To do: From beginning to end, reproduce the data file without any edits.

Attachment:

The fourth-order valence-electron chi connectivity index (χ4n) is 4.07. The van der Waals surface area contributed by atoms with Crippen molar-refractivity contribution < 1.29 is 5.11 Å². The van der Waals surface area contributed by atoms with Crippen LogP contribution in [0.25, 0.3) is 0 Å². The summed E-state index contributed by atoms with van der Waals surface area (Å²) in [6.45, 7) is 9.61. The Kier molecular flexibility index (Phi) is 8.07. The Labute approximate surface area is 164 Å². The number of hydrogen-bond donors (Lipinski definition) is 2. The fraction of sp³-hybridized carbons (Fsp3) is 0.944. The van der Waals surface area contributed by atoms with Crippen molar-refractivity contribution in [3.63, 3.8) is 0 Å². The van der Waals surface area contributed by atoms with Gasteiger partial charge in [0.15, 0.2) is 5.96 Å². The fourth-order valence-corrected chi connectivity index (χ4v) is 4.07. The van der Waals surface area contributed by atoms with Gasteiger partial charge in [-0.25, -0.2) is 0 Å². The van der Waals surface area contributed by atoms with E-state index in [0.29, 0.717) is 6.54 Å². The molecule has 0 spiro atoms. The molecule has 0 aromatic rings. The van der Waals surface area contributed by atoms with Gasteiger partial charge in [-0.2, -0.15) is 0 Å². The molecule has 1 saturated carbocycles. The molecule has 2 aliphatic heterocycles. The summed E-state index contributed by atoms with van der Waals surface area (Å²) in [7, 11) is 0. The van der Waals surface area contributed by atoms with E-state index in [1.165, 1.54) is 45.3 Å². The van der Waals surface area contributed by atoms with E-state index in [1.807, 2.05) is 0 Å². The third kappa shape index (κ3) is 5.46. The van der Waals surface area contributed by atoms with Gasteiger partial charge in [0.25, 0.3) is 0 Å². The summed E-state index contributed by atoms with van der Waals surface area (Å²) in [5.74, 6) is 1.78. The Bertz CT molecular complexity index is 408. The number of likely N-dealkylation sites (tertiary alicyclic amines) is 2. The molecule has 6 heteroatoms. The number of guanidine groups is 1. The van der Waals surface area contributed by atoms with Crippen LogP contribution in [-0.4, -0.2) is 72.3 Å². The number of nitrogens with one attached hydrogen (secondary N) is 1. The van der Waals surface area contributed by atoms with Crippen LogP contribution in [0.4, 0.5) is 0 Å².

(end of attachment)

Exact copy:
The fourth-order valence-electron chi connectivity index (χ4n) is 4.07. The van der Waals surface area contributed by atoms with Crippen molar-refractivity contribution < 1.29 is 5.11 Å². The van der Waals surface area contributed by atoms with Crippen LogP contribution in [0.25, 0.3) is 0 Å². The summed E-state index contributed by atoms with van der Waals surface area (Å²) in [6.45, 7) is 9.61. The Kier molecular flexibility index (Phi) is 8.07. The Labute approximate surface area is 164 Å². The number of hydrogen-bond donors (Lipinski definition) is 2. The fraction of sp³-hybridized carbons (Fsp3) is 0.944. The van der Waals surface area contributed by atoms with Crippen molar-refractivity contribution in [3.63, 3.8) is 0 Å². The van der Waals surface area contributed by atoms with Gasteiger partial charge in [0.15, 0.2) is 5.96 Å². The fourth-order valence-corrected chi connectivity index (χ4v) is 4.07. The van der Waals surface area contributed by atoms with Gasteiger partial charge in [-0.25, -0.2) is 0 Å². The van der Waals surface area contributed by atoms with E-state index in [0.29, 0.717) is 6.54 Å². The molecule has 0 spiro atoms. The molecule has 0 aromatic rings. The van der Waals surface area contributed by atoms with Gasteiger partial charge in [-0.2, -0.15) is 0 Å². The molecule has 1 saturated carbocycles. The molecule has 2 aliphatic heterocycles. The summed E-state index contributed by atoms with van der Waals surface area (Å²) in [7, 11) is 0. The van der Waals surface area contributed by atoms with E-state index in [1.165, 1.54) is 45.3 Å². The van der Waals surface area contributed by atoms with E-state index in [1.807, 2.05) is 0 Å². The third kappa shape index (κ3) is 5.46. The van der Waals surface area contributed by atoms with Gasteiger partial charge in [0.25, 0.3) is 0 Å². The summed E-state index contributed by atoms with van der Waals surface area (Å²) in [5.74, 6) is 1.78. The Bertz CT molecular complexity index is 408. The number of likely N-dealkylation sites (tertiary alicyclic amines) is 2. The molecule has 6 heteroatoms. The number of guanidine groups is 1. The van der Waals surface area contributed by atoms with Crippen LogP contribution in [-0.4, -0.2) is 72.3 Å². The number of nitrogens with one attached hydrogen (secondary N) is 1. The van der Waals surface area contributed by atoms with Crippen LogP contribution in [0.4, 0.5) is 0 Å².